Striving to fill voids in Hiroshima 75 years after the atomic bombing—Photo albums, evidence of happy family’s existence, donated to Peace Memorial Museum

by Kyosuke Mizukawa, Staff Writer

All six in family smiling

Photo albums containing more than 3,000 photographs were recently donated to the Hiroshima Peace Memorial Museum, in the city’s Naka Ward. The photos were left behind by Rokuro Suzuki, who used to run a barbershop in downtown Hiroshima prior to the atomic bombing. Evidence of the existence of his family, all of whom died in the bombing, is etched into the photos. They represent precious images that fill the “voids” in photographic materials depicting Hiroshima’s cityscapes before the bombing. The museum is working to organize and display the photos in the New Arrivals Exhibit at the museum next year, as well as at other occasions.

Among the photos is one that depicts the Hatchobori area in Hiroshima’s downtown (now Naka Ward), where the Fukuya Department Store and other buildings stood side by side. Another photo shows one of Rokuro’s children playing in front of his barbershop near the Hondori shopping street. The photos convey the bustling atmosphere of the city and the daily lives of Rokuro’s family, full of smiles, before the atomic bombing. In his photo albums, Rokuro wrote of his feelings about his children, describing one as, “He is just like me in my childhood.”

However, the daily lives of the family of six were taken by the atomic bombing. Rokuro, then 43, his oldest son Hideaki, 12, his oldest daughter Kimiko, nine, his second son Mamoru, three, and his second daughter Akiko, one, fell victim to the atomic bombing. His wife Fujie, 33, who suffered serious injuries in the bombing, threw herself into a well after learning that no one in her family appeared to have survived the bombing.

Rokuro is thought to have taken the photos to a relative’s house before the atomic bombing. His nephew Tsuneaki Suzuki, 88, a resident of the area of Fuchu-cho, Hiroshima, had kept the photos in storage at his home. Because the photos have suffered more and more damage recently as time passed, at the end of last year he decided to donate them to the museum.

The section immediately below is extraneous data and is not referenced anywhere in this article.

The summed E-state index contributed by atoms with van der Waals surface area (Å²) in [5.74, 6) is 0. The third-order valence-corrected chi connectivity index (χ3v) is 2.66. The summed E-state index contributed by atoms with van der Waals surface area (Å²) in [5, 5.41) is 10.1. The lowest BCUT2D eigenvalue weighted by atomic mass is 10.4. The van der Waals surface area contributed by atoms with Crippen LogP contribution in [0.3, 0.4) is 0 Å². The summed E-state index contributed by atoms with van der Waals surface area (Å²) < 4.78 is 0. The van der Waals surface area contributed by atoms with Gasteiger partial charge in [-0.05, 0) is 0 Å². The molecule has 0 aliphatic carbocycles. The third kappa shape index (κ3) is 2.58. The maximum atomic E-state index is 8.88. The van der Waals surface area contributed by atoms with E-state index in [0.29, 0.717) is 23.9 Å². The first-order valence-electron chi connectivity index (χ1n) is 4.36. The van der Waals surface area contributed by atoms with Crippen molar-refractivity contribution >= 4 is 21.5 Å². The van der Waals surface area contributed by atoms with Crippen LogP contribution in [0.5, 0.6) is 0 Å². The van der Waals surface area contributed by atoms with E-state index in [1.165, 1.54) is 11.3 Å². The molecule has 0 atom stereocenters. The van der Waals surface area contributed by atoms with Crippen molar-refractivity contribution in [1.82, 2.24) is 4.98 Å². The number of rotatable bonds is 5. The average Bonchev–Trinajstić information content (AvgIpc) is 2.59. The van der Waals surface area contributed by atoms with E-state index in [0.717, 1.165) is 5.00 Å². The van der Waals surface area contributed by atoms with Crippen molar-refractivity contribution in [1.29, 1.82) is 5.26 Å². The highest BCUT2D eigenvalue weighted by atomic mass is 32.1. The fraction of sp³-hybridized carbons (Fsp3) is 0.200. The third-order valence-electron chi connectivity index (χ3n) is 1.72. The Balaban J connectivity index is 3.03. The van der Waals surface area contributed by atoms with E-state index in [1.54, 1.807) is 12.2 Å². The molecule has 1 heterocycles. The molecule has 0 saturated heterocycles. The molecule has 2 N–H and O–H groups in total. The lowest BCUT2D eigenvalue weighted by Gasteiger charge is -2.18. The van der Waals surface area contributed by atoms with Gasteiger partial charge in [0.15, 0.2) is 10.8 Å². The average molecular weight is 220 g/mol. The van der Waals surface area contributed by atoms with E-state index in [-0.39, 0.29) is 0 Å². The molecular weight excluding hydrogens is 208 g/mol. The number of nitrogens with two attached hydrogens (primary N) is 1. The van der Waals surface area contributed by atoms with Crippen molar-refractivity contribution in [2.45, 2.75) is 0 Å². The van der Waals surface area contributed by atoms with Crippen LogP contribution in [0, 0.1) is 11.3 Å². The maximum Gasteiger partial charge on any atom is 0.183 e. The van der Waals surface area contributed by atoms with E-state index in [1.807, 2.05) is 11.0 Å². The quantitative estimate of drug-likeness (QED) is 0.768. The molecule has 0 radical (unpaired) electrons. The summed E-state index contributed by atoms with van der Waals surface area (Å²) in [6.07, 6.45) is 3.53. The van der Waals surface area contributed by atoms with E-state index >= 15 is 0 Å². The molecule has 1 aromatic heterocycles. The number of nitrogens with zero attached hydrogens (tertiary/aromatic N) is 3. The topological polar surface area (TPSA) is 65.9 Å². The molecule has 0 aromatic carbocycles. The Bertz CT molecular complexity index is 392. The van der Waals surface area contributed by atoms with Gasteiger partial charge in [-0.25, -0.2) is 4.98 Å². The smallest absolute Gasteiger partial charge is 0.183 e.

Tsuneaki had practically been a member of the Suzuki family, even having played with Hideaki in a river on the day before the atomic bombing. Tsuneaki said, “The family was really close. I hope people around the world have the chance to view the photos at the museum.”

In 2014, the museum received from Tsuneaki the image data for about 700 photographs taken by Rokuro. With donation of the new data, the museum indicated it has now obtained all his photographs and received new information from the collection. Kayo Takahashi, a curator at the museum said, “It appears as if each of the houses and buildings in the neighborhood jump right out at you, centered on Rokuro’s barbershop.”

Last fall, in advance of Tsuneaki’s donation of the photo albums to the museum, the Chugoku Shimbun received Rokuro’s photo data from Tsuneaki. The newspaper successively displayed a portion of the photos to the public on its website “Striving to fill voids in Hiroshima: Recreating cityscapes,” which was initiated in January this year.

(Originally published in August 5, 2020)

Striving to fill voids in Hiroshima 75 years after the atomic bombing—Peace Museum organizes 3,000 pre-bombing photos from barbershop owner, others